Thursday, Jan 30
Drove 1/2 mile around our rural block for a haircut this morning, and on my way over, I called Consumer Cellular to complain about John’s new phone not keeping a charge overnight. They will send a new one and the free postage to return the old one. Whoopee, the sun is out, temperatures up, and the ice (and snow from yesterday) is melting. John just fixed pizza for lunch with raised crust, pineapple, sausage, pepperoni, green pepper, and shrimp. We play at Mt. View Meadows, which is only about 3 times a year, when a 5th Thursday is in the month. It was a great “shew” – and we had many percussion instruments there to back up only two “melody/harmony” players (Clarinet and Fiddle). We had a banjo, timbrel, and 5 guitars. And, I wore my Hoedown vest given to me by a gal in the upper county. Ain’t it purdy?
I wore it so I could show our hoedown honky-tonk piano lover (an 87 yr old resident at the place). He absolutely loves us. I went to his room to show him the vest, which I wore just for him, and wanted to be sure he felt like coming down to join in (he’s on continual oxygen). He came and even played You Are My Sunshine on the piano at the start of our music. Ellen took the photo of me in the vest to thank the donor on line. While there, I had our guitar player, Roberta, who is smaller than me (Medium) try it on, with the hopes she can use it to play music next month in an elementary school or two in town. It fits her better than it fits me, and that will be an appropriate venue.
I picked up dog and cat food on the way home from Bi-Mart on sale, and also bought John a nice case for his new phone. The woman that offered me one on line free never came through. Maybe her husband vetoed it. This is really a camera case, but it has a thing for the belt, and it has a hard case and enough room for the phone. No holes on the side (as normal cases for flip phones) to collect pieces of hay. I haven’t mentioned this to John, so he will learn of it as he reads and touches up my text. Tonight, I spent a bunch of time rewriting Swing Low, Sweet Chariot. We just did not have it coordinated well. I completely changed the timing, and put in all the words (even when a repeat, such as “Comin’ for to carry me home,” on multiple verses. I am gaining great respect for session musicians that can play whatever is asked of them.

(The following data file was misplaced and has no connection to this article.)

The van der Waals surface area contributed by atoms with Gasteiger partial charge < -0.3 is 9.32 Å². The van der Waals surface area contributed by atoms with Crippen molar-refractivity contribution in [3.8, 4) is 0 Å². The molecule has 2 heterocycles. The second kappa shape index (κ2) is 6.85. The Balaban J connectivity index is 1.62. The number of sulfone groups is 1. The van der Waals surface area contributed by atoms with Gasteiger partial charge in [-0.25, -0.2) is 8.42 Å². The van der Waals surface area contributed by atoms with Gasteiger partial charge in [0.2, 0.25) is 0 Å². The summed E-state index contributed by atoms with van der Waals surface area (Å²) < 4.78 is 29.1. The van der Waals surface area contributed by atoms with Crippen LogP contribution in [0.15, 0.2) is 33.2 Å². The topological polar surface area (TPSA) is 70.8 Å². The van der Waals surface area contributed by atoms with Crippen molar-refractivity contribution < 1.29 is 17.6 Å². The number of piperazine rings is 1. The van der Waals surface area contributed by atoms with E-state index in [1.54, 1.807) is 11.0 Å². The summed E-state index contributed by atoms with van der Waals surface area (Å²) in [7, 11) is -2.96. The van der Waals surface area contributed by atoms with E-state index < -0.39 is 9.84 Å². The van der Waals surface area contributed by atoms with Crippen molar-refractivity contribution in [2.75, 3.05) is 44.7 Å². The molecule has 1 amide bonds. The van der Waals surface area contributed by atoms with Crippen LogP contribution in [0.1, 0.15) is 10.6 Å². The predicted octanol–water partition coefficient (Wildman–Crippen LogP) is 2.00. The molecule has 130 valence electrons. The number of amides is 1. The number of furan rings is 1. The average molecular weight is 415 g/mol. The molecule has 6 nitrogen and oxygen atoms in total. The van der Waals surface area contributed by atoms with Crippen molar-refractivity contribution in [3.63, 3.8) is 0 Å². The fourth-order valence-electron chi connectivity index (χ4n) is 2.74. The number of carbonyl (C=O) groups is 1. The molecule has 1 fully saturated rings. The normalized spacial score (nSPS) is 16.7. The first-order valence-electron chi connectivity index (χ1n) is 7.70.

Friday, Jan 31
Today were three events. At the Sr. Center was a Chinese New Year’s (Year of the Horse) celebration. I wore a sweatshirt of John’s (which is tight on him now), with a horsey scene. It was a hit with many people there, and I had taken my camera to take a picture of
the horse Intarsia on the wall. Don Bunch, artist from George, WA created this one, which someone donated for the wall, so I stood in front of it and got Moiré to take my picture on my camera. Click this Don Bunch of George, WA for the story — George, WA is just 45 minutes east of us. They served Chinese Food including Pot stickers – they called dumplings, with chicken or pork, green snow peas marinated in a vinegary sauce, egg rolls (meat or veggies), a great cabbage salad, a coconut pudding cake made with white rice flour (its Chinese name is Nian Gao, and symbolizes higher heights in the new year), several dips (I chose plum, later going back for sweet & sour). They gave us treats, some wealth (chocolate dollar and a real penny), a Chinese name tag with our first name and, for me, a 2 symbol Chinese rendition, a red piece of paper with pens to write something we want to get rid of in our life (I wrote: “not procrastinating”). We had place mats of the Chinese Zodiac for fortunes of the Chinese year according to our birth year, and a lady who is a member of the AAC group, brought some very nice chopsticks for people to use, who wanted. I used mine after cutting a couple of things into smaller pieces for dunking in sauce. The red wishes for needed changes were taken outside and burned. Everyone got a Tangerine for good luck. Afterward I drove to the $1 store and bought two metal spatulas for John. One has holes/slats, and the other is solid. Then on back to our SAIL class. Then I drove home, (the mail had John’s order of printer cartridges waiting for us), came in for 1/2 hour rest (while he napped and I sat in my recliner reading emails). While I was in town, he was exercising the dogs, feeding the horses, and cutting brush. We had a heat wave – to 45. We went back to town for a travelogue of Asia presentation by our friend for many years, an economist at CWU, “Moose” Mack. He and his wife spent parts of 2010, 2011, and 2012 in Asia, at different universities, and traveled extensively in China, Hong Kong, Laos, Cambodia, Viet Nam, Indonesia (Bali), and a couple more smaller islands. One exciting canoe trip in the Mekong River was in the itinerary. He presented at 4:00 p.m. until a little after 5:00, and then after the talk, we had nice snacks and wine. Spicy meatballs with some veggies atop, a neat pastry with blue cheese and artichoke filling, fruit and veggies such as cantaloupe, melon, celery, carrots, and grape tomatoes. It was a nice touch for dinner for me, and we will just have a piece of cooked cherry pie tonight for the rest of “dinner.”
Saturday, Feb 1
Goodness, the start of another month. Where does the time go?
In anticipation of Superbowl Sunday, people have been flooding the Internet with emails to connections to previous and current ads. This link will take you to a slightly different view of the story about the Budweiser Clydesdale rearing. Stay tuned for this year’s ad, or search for it on the web. It’s wonderful, but I think a previous one is even better.
Hope your week was fine.
Nancy and John
Still on the Naneum Fan